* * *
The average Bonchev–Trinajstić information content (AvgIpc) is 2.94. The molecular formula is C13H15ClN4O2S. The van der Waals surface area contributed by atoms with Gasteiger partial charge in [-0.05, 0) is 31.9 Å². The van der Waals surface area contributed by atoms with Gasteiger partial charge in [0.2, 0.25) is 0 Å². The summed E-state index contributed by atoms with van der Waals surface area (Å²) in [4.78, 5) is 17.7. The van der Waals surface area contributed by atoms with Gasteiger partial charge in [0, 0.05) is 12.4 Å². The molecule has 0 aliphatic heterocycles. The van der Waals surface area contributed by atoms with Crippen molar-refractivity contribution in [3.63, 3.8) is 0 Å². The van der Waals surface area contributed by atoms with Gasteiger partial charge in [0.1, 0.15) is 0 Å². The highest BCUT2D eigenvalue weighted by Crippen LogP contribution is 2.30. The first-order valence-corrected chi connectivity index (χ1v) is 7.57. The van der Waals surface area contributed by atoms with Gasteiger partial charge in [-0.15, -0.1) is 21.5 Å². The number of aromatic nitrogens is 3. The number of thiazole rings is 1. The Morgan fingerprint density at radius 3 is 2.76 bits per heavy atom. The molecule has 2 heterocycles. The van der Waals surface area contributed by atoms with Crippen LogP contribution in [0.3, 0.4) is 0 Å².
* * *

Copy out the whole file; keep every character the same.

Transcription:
The average Bonchev–Trinajstić information content (AvgIpc) is 2.94. The molecular formula is C13H15ClN4O2S. The van der Waals surface area contributed by atoms with Gasteiger partial charge in [-0.05, 0) is 31.9 Å². The van der Waals surface area contributed by atoms with Gasteiger partial charge in [0.2, 0.25) is 0 Å². The summed E-state index contributed by atoms with van der Waals surface area (Å²) in [4.78, 5) is 17.7. The van der Waals surface area contributed by atoms with Gasteiger partial charge in [0, 0.05) is 12.4 Å². The molecule has 0 aliphatic heterocycles. The van der Waals surface area contributed by atoms with Crippen molar-refractivity contribution in [3.63, 3.8) is 0 Å². The van der Waals surface area contributed by atoms with Gasteiger partial charge in [0.1, 0.15) is 0 Å². The highest BCUT2D eigenvalue weighted by Crippen LogP contribution is 2.30. The first-order valence-corrected chi connectivity index (χ1v) is 7.57. The van der Waals surface area contributed by atoms with Gasteiger partial charge in [-0.15, -0.1) is 21.5 Å². The number of aromatic nitrogens is 3. The number of thiazole rings is 1. The Morgan fingerprint density at radius 3 is 2.76 bits per heavy atom. The molecule has 2 heterocycles. The van der Waals surface area contributed by atoms with Crippen LogP contribution in [0.3, 0.4) is 0 Å².